I DO not support a second referendum. It seems odd to me that those who objected to the first referendum on the grounds that it offended the principle of Parliamentary democracy now argue that it is an appropriate way to allow the electorate to express a view.
For a while, I – like, I suspect, others – was conflicted on how to vote in the European referendum. For me it was a heart and mind decision, and of course they were not entirely in agreement.
I could see that there were risks involved in exiting the EU. It was the status quo, and therefore there would be costs associated with the change and disruption to our governance – as we will probably see here over the next few weeks.
There was the potential effect on economic trade. The European Union, including its currency, has not been an economic miracle. In fact, it has enhanced bureaucracy and reduced free enterprise. The European procurement process alone is a disincentive to innovation. In the Metropolitan Police, where I served, the dreaded words “EU procurement in public service” usually means 18 months of little progress. The contradiction is that it takes longer to make a worse decision than in commerce.
The Union is said to have better protected human rights against the infringements of the state. However, the more intrusive the European Union became, the more that protection was needed from a Commission, Parliament and Council of Ministers that lacked democratic accountability.
Concerns have been expressed about our future security, but our security is built on a strong military, intelligence and policing infrastructure. However, I argue that maintaining all these does not require the UK to be a member of the EU.
In defence, our military strength depends on our own investments and innovation, together with those of our allies. Our major military bulwark is NATO. It does not rely on Europe but it does rely on America.
In the sphere of intelligence, our intelligence effectiveness is built on our partnership with the “Five Eyes” intelligence community of America, Australia, Canada, New Zealand and the UK – yet they are not in Europe.
No country in the world shares all its intelligence and sources with any other country. Europe does not have an intelligence hub where the French tell the UK and Germany tells Holland everything they know about each other — it is not in their national interest to do so. The reports that the US had listened to the German Chancellor’s telephone can have surprised no one. However, we have been very effective at bilateral sharing of information on terrorism. Does anyone seriously suggest that on leaving Europe we would not share information about attacks on Paris or Brussels, should we have it?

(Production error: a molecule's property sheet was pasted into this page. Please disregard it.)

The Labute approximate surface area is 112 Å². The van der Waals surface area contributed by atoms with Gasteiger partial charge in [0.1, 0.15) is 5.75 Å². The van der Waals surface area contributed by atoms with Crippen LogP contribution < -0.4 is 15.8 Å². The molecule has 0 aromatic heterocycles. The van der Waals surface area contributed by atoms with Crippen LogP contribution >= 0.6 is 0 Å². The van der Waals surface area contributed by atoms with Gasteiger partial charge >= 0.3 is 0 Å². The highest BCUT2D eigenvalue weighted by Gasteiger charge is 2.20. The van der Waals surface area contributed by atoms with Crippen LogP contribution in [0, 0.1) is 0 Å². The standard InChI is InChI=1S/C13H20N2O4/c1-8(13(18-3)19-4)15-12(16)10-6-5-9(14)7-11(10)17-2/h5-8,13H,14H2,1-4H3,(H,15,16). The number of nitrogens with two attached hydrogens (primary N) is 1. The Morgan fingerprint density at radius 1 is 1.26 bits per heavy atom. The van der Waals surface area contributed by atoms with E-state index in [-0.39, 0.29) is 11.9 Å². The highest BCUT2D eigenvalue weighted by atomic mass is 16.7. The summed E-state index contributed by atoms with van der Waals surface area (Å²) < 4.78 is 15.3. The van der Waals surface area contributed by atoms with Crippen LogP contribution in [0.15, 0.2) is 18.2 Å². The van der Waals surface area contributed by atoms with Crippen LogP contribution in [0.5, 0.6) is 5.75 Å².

On policing, we have been effective at sharing criminal intelligence, wanted lists and extradition warrants through Europol, which is not an enforcement agency. We have also co-ordinated enforcement through Eurojust and MLATs, which have enabled efficient investigations. However, our European experience has not been perfect.
When we voted to leave Europe, we were still not a member of Prüm – the European database of DNA, fingerprints and facial images that is shared across Europe. The European extradition warrant was efficient and consistent across Europe, but it required a sufficiency of evidence to charge in the requesting country before such a warrant could be issued. This meant that, on return to this country, the suspect could not be interviewed and had to be charged immediately. This is a high bar which interrupted some very good investigations.
The benefits of Europol are enjoyed by Norway, which is not a member of the European Union – so why not the UK? There is great mutual benefit to Europe and the UK in not providing a safe haven to criminals from each set of countries. No one wishes to see foreign criminals roaming free in the UK, and I am sure that this will be one of the issues to be resolved in the present negotiations, with new extradition agreements based on the existing model.
I resolved my heart and mind dilemma by realising that what mattered most of all was sovereignty. An unreformed EU from which we were diverging would be a significant threat to our future.
Bernard Hogan-Howe is the former commissioner of the Metropolitian Police. Born in Sheffield, he spoke in the Brexit debate in the House of Lords – this is an edited version.